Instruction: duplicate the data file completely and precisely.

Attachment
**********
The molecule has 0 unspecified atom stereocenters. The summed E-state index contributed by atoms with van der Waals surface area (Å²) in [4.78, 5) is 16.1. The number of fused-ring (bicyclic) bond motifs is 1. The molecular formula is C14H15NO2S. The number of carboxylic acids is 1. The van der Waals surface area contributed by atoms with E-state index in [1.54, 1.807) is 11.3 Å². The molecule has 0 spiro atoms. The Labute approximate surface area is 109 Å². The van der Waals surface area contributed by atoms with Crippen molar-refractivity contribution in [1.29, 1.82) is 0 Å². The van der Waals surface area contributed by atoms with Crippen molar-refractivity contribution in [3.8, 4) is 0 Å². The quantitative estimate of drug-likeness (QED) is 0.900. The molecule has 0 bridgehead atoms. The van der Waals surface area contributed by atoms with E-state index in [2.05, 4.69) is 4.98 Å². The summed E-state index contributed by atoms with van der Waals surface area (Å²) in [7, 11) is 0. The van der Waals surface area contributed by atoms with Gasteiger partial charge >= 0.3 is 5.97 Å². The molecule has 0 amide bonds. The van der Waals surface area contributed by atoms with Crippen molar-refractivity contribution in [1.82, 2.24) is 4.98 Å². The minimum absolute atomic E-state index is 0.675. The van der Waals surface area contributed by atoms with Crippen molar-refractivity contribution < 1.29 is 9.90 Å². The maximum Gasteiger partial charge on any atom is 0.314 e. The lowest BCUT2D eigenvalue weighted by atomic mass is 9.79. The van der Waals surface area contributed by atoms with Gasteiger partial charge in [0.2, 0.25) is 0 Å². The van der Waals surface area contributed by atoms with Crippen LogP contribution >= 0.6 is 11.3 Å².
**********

The molecule has 0 unspecified atom stereocenters. The summed E-state index contributed by atoms with van der Waals surface area (Å²) in [4.78, 5) is 16.1. The number of fused-ring (bicyclic) bond motifs is 1. The molecular formula is C14H15NO2S. The number of carboxylic acids is 1. The van der Waals surface area contributed by atoms with E-state index in [1.54, 1.807) is 11.3 Å². The molecule has 0 spiro atoms. The Labute approximate surface area is 109 Å². The van der Waals surface area contributed by atoms with Crippen molar-refractivity contribution in [1.29, 1.82) is 0 Å². The van der Waals surface area contributed by atoms with Crippen molar-refractivity contribution in [3.8, 4) is 0 Å². The quantitative estimate of drug-likeness (QED) is 0.900. The molecule has 0 bridgehead atoms. The van der Waals surface area contributed by atoms with E-state index in [2.05, 4.69) is 4.98 Å². The summed E-state index contributed by atoms with van der Waals surface area (Å²) in [7, 11) is 0. The van der Waals surface area contributed by atoms with Gasteiger partial charge >= 0.3 is 5.97 Å². The molecule has 0 amide bonds. The van der Waals surface area contributed by atoms with Crippen molar-refractivity contribution in [1.82, 2.24) is 4.98 Å². The minimum absolute atomic E-state index is 0.675. The van der Waals surface area contributed by atoms with Crippen molar-refractivity contribution < 1.29 is 9.90 Å². The maximum Gasteiger partial charge on any atom is 0.314 e. The lowest BCUT2D eigenvalue weighted by atomic mass is 9.79. The van der Waals surface area contributed by atoms with Gasteiger partial charge in [0.2, 0.25) is 0 Å². The van der Waals surface area contributed by atoms with Crippen LogP contribution >= 0.6 is 11.3 Å².